When I was talking recently about September being National Preparedness Month, someone said, “Doesn’t stocking up on things mean that you are scared that the world is coming to an end?”
After I promised that I wasn’t someone who liked to bury food in my backyard, I explained what preparedness is really all about.
We like to take the month of September to remind everyone to stop before the busy fall and winter seasons and make sure they have preparedness plans in place for their family and even their businesses.
You want to make sure your family is prepared for a disaster just like you would have them get ready to go back to school or plan for a trip out of town. There is nothing scary about that.
It doesn’t have to be expensive or time-consuming. The recent power outage in Durango, even though it was limited in location and short in duration, should make you realize that we are so dependent on being able to flip a light switch and the lights coming on and the electricity always being there.
The American Red Cross has many resources online or from the local chapter that will allow you to make your family emergency plan as painless as possible. There are three simple steps that you can take today before your favorite football team takes the field: Get a kit, make a plan and be informed.
Getting a kit is a process that you go through as a family that is specialized to your needs and preferences in food. I have always preferred to make my own kit as opposed to buying one that may be filled with things I never would eat, such as lima beans. Make sure your foods can be served without being cooked and that you have enough for each family member for three days.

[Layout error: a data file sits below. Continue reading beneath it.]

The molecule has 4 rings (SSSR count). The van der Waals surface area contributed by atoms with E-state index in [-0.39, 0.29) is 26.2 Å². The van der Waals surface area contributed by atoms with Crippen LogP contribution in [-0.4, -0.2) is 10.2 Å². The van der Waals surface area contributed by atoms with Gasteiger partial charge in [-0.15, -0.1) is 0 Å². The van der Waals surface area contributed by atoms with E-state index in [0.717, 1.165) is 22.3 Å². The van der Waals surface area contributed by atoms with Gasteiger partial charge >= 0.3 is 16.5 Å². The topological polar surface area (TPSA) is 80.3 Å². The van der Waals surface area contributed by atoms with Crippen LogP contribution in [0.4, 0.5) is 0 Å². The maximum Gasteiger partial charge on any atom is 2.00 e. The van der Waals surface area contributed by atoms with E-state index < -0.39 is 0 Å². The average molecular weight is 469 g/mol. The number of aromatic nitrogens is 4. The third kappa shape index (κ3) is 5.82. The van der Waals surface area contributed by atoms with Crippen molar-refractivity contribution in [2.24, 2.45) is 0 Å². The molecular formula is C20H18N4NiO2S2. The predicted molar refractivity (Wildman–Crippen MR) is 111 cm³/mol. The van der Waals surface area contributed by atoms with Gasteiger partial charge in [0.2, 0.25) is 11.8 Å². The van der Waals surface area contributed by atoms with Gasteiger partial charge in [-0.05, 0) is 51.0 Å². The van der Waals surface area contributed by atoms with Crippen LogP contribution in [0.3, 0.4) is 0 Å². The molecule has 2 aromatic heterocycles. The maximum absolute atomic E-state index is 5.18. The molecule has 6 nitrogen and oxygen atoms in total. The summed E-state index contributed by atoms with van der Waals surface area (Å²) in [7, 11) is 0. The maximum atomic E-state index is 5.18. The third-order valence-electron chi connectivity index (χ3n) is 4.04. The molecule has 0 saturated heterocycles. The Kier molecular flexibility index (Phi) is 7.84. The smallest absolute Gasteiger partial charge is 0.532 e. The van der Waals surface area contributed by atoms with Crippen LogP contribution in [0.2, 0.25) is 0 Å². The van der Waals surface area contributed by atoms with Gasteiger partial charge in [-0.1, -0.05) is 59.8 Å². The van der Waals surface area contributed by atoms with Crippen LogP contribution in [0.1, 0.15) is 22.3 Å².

Make sure you plan for your pets. You can access great information about what else you need to have in a preparedness kit at www.arcbrcr.org.
Don’t stop with just making sure you are prepared at home; go one step further and make sure you are prepared at your workplace and that there is a plan for your children at school. Businesses and schools can access free preparedness plans through the Red Cross Ready Rating program at www.readyrating.org.
The Red Cross also can come to your business and discuss an emergency operations plan.
Preparedness doesn’t mean you wear a tinfoil hat or have 4,000 rolls of toilet paper in your basement. It means that you care enough for yourself, your family and your community to plan ahead for any disaster that might occur in our community.
Cindi Shank is executive director of the Southwest Colorado chapter of the American Red Cross.